For instance, one sign of addiction is always focusing on how much money someone expects to have in the future rather than what they have already. Someone who stays on at a job he or she complains about loudly just to add another couple million to a $20 million account is likely an addict, Mr. Polk said.
Mr. Polk said advisers should ask clients to name the three most important relationships in their lives and then help them figure out how much time they spend on each.
"I used to spend 99% on work, 1% on family and 0% on my health," he said. "There's a distortion between what you think you believe versus your actions."
Helping wealth addicts can involve recommending a therapist, as well as encouraging them to think less about the pursuit for more wealth or the amount of their wealth, and more about using it to improve their lives and relationships, experts said.
"A lot of people have some degree of wealth addition," said Troy Von Haefen, a financial adviser in Nashville, Tenn.
The principal of Von Haefen Financial Management talks with those clients about enjoying wealth with their heirs now instead of worrying about the amounts they will receive in the future.
"I try to help them create balance. I tell them the best return you can get is to make a memory with your money," Mr. Von Haefen said.
Advisers can even be part of a cure for those looking to break the addiction.
Financial adviser Jeffrey Cutter of the Cutter Financial Group said five years ago a 43-year-old man came into his office suffering symptoms of wealth addiction.
In their first meeting, the client revealed he had always sought "more and more money" expecting it to bring him happiness. The client described his father as a "snake oil salesman" who was always onto the next best thing, said Mr. Cutter.
He had begun "flipping burgers" in his mid-teens, even though to outsiders it "looked like the family made a lot of money," the client told Mr. Cutter. At this young age, the client had set his mind on making a lot of money, and he did.
When he came to see Mr. Cutter, he had amassed $2.5 million in savings, houses in Boston and Cape Cod and he drove a Porsche 911. He also was single and had two siblings who didn't speak to him.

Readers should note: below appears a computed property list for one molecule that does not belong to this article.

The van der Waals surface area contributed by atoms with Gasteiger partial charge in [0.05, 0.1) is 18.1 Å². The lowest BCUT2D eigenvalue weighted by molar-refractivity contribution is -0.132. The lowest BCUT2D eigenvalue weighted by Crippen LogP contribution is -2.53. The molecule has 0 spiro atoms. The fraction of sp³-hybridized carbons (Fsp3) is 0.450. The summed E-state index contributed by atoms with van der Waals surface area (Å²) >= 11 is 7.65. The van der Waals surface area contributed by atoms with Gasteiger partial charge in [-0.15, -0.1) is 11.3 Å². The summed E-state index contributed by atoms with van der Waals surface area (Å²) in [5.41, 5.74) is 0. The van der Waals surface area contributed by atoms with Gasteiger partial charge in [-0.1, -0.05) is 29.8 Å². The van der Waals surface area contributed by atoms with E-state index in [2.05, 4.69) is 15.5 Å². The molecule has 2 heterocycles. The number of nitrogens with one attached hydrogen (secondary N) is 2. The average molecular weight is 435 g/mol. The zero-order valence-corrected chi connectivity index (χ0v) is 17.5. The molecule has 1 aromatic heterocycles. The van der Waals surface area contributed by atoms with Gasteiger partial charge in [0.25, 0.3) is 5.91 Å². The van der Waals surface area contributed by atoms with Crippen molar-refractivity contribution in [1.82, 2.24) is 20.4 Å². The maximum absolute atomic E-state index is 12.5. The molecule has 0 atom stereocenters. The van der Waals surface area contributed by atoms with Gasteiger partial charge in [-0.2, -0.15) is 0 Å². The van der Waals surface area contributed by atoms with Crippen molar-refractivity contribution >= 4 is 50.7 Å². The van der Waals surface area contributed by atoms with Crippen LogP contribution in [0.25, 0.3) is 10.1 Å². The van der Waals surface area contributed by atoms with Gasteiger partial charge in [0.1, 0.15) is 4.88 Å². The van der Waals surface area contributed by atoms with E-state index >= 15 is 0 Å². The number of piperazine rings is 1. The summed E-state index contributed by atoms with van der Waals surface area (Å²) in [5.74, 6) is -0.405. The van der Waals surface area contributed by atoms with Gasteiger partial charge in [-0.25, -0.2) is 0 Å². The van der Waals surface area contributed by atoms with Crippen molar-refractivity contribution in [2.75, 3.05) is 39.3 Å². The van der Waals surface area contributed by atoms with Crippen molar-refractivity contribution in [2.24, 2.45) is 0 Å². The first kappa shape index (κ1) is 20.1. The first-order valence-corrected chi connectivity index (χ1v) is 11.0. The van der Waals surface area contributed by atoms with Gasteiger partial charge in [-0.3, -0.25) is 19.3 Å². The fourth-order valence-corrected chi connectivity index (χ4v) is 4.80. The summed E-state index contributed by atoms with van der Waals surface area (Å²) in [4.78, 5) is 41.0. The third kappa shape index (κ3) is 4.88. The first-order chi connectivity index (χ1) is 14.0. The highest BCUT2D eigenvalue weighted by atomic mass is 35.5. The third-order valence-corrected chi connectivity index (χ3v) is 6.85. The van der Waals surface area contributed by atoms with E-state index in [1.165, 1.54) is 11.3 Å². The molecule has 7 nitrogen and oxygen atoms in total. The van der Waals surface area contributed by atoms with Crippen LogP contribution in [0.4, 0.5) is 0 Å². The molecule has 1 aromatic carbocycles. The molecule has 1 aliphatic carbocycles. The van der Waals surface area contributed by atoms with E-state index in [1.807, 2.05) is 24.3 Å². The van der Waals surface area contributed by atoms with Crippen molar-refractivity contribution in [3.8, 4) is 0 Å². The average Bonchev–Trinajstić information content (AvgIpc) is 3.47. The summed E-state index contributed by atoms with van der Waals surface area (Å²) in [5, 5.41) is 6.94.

He told Mr. Cutter he wanted to quit his company, which was poised to transfer him to China, but he was afraid of running out of money if he took a consulting job making less.
CHANGE YOUR WAYS
Mr. Cutter showed him how changes to his spending and to his investment approach would allow him to earn less and not run out of money. The client accepted the advice and, although it took about three months to get used to the lifestyle changes, today he has a $150,000-a-year job and a girlfriend, Mr. Cutter said.
"I saw him go from a Type AAA personality with his shoulders slumped to a having a whole new view on life," Mr. Cutter said. "Once he had a strategy that wasn't just 'how much money can I make,'" he was more relaxed and felt safe.”
Paul Nourigat, a financial adviser in Portland, Ore., said he understands how the ultracompetitive nature of the world pushes people to work obsessively and distort the priorities in their lives.
"You have to keep that obsession in check and not allow it to become part of the long-term DNA of your soul," he said.
Mr. Nourigat said he asks clients a lot of questions about their lives and correlates their stated priorities with their activities to determine if they are paying attention to the things they care about or just talking about those things.
Since walking away from Wall Street, Mr. Polk has married, and this month, his wife gave birth to their first child.
He urges financial advisers to help wealth addicts look for a deeper meaning in their lives.
"Show them the good that money can do outside of an account," Mr. Polk said.